Sep 8, 2021 - News
Denver tries to "take back" Civic Center Park amid temporary closure
A photo of a park closed sign in the foreground with people experiencing homelessness in the background
Fencing and closure signs installed at Civic Center Park on Sept. 7. Photo: Alayna Alvarez/Axios

Denver’s Civic Center Park is closing Sept. 15 until further notice and will reopen with new safety measures intended to crack down on crime, drug use and homeless camps.

What’s happening: Mayor Michael Hancock's administration is shuttering the park for at least two months, citing deteriorating conditions that pose public safety and health concerns, including violence, rodent infestations and improperly discarded needles.

  • After the national historic landmark is restored, the city will upgrade the park’s camera system to cover the entire site and add rangers to patrol the area full-time, CBS4 first reported.
  • The park’s trees and grass also will be renovated.

Why it matters: The move marks an admission by the Hancock administration that activity in the park has created an eyesore — and danger zone — in the city’s center.

What they’re saying: "It’s not safe," Denver Parks and Recreation director Scott Gilmore told CBS4. "We need to take back the park."

  • "The current challenges within Civic Center Park have reached a tipping point," Hancock said in a statement. "This cannot and will not be allowed to continue."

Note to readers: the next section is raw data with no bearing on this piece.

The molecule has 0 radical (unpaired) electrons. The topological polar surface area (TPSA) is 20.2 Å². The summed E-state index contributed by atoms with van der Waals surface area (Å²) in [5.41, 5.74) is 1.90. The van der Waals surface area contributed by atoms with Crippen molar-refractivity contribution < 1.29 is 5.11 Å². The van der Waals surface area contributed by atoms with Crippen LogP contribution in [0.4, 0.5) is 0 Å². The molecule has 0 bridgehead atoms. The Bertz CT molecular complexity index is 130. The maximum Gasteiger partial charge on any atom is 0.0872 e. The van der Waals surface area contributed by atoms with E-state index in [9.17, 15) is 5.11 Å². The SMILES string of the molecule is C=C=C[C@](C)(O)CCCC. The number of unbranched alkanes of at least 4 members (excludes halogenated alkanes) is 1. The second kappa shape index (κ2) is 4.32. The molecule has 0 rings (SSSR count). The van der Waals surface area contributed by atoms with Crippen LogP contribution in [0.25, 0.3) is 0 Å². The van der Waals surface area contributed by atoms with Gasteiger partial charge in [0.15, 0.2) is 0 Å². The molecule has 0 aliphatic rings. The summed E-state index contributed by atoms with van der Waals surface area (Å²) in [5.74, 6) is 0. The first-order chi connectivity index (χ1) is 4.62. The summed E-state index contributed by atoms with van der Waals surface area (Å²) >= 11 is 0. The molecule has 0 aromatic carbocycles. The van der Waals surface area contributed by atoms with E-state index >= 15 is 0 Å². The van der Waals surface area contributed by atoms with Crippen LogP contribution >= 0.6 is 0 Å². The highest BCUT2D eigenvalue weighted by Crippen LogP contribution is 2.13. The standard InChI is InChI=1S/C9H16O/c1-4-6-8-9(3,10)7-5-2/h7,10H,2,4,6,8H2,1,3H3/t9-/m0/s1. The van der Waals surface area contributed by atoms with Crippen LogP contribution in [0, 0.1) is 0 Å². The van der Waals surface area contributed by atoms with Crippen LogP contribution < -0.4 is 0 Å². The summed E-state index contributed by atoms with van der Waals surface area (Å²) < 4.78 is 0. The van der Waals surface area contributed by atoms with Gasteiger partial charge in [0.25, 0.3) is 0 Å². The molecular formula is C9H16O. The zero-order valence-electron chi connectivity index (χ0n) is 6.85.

By the numbers: This year through Aug. 28, 184 crimes were reported inside the park, including two murders, Denver Police Department data provided to Axios indicates.

  • 44% of reported crimes were narcotics-related.
  • Another 268 offenses occurred in the immediate vicinity of the park.

Flashback: This isn’t the first time city officials have closed a public park in the heart of downtown.

  • In January 2020, Hancock’s administration shut down Liberty Park across from the Colorado Capitol due to a rat infestation. The move displaced about 100 people experiencing homelessness who had been camping in the park for the two weeks prior to the closure.

Between the lines: As we previously reported, homelessness and crime in Denver are increasingly political talking points.

  • Criticism from conservatives has narrowed in on the prevalence of tent cities, violent offenses and drug use under Democratic leadership.
  • On Nov. 2, Denver voters will weigh a GOP-led ballot measure that would ban camping on private property and give residents the power to sue the city if tents fail to be cleared within three days of receiving a complaint.
  • Meanwhile, Hancock, a Democrat, launched a campaign last week to find housing for 200 people on the streets and in shelters within 100 days.

The bottom line: Crime and homelessness continue to rise on Hancock’s watch and, with less than two years left in office, could shape his legacy if the issues go unabated.

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